Rolling Out

10 ways to get out when domestic violence hits hard

10 ways to get out when domestic violence hits hard
Photo credit: / Fizkes

The pandemic is causing stress in every area of our lives. The issue is compounded by the fact that many of us are out of work, facing financial hardships, and spending more time at home. 

If your relationship was in trouble before the pandemic, it could be at a breaking point by now. Here is how to assess your current pandemic relationship and decide if it is time to burst your quarantine bubble and focus on you. 

If you notice the following warning signs, experts say it is time to leave the situation before someone gets hurt, or worse. 

  1. Violence: It has escalated past emotional and verbal abuse to something physical. This can be a push, a threat, an air punch, destruction of property, a bite or poke, wrestling, mocking, moving, or acting in a threatening way. This can include blocking you from moving or leaving or keeping you confined. This can be directed towards your belongings, pets or children. 
  2. Escalation: The violent behavior is increasing and or escalating. 
  3. Explosive Outburst: You witness explosive anger. Usually, they say they blacked out, saw red and don’t remember anything. 
  4. Neet to control and/or punish: An increase in their need to control or punish you, usually related to your finances, your phone calls, texts, friends, family, movements.

If you experience these four danger signs, it is time to leave the situation immediately. If you are dating, it is time to stay away for good. However, if you live together you have to plan and move carefully because it is best you keep your plans secret, especially plans for where you will be relocating.

Click through for 10 tips on how to best move on with your life: 

  1. Get a therapist. Alert them of your plan. Due to COVID it may need to be virtual.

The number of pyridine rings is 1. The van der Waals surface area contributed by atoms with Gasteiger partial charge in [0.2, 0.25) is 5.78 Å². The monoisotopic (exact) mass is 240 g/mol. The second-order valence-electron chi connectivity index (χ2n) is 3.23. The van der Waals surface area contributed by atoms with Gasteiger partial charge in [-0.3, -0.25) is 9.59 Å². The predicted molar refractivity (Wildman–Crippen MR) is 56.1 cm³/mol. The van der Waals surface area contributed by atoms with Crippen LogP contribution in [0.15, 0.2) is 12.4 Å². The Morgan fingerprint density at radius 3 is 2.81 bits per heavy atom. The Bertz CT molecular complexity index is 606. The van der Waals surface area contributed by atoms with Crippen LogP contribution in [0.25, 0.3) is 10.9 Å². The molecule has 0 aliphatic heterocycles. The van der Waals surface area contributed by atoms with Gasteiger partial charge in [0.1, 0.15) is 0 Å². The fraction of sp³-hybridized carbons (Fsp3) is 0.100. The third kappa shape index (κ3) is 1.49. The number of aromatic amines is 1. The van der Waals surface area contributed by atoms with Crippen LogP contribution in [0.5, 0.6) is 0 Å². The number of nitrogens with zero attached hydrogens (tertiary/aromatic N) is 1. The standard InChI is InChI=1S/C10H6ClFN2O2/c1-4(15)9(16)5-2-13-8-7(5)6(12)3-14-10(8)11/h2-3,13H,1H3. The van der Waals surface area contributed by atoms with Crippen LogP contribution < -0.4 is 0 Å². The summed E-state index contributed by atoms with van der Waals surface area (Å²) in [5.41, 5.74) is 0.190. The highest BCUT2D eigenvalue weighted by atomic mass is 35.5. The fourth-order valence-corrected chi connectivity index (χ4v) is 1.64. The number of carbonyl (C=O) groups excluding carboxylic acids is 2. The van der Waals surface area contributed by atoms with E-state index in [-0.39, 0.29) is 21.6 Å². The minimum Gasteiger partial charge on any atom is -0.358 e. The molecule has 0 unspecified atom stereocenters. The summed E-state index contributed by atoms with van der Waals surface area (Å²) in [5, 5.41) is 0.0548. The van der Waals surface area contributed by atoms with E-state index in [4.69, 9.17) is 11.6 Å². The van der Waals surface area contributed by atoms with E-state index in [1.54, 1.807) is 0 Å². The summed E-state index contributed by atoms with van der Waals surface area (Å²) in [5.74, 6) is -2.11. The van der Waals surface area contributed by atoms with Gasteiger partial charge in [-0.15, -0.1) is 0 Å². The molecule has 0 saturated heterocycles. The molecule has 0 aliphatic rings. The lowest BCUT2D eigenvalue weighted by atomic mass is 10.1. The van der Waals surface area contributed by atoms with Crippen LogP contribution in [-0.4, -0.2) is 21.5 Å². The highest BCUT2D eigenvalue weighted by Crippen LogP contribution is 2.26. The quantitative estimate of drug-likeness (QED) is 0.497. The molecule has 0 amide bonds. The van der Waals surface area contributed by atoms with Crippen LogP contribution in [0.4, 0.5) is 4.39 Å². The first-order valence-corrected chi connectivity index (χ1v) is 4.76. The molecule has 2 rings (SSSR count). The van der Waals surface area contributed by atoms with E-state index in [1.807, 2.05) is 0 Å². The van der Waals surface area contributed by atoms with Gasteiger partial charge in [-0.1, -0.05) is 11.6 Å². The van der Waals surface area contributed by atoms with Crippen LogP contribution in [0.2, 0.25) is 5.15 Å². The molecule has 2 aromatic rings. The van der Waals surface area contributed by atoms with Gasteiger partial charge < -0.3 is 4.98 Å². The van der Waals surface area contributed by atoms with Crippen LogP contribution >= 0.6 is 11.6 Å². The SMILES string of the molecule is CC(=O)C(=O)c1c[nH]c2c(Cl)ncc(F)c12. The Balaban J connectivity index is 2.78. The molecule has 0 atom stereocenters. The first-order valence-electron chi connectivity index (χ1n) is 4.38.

2. If you are ready to leave, get a restraining order for protection. 
  3. Do as much research as possible on domestic violence shelters or organizations. Many are still working through the pandemic. 
  4. Get a gun license, a gun and learn how to work it well. 
  5. Get your support team together. All of these people will help you remove your belongings when the coast is clear. They are also the shoulders you will lean on when things get hard. 
  6. Wait for a time when you know your abusive partner will be gone for a long time or bring a police escort to remove your things. 
  7. Get your escape houses and permanent house arrangements together. I recommend you make your escape house a domestic abuse shelter. You will be open to tons of resources, services, and counseling to help you get on your feet and they offer a protected environment. However, if you opt to stay with a friend, make sure it is someone your abusive partner does not know well and can’t find their location(s) to track you. 
  8. During your planning, make sure you have access to important documents like birth certificates, social security cards, health insurance, passports and access to your bank account. Remember which accounts you share so you can’t be tracked by your purchases. 
  9. After you are safely away from the abuser, never go back. Change your phone numbers and email addresses. Take your name off any utilities or bills you shared. Seek out resources and information. 
  10. Remain in therapy. Keep a journal, heal and be safe. 

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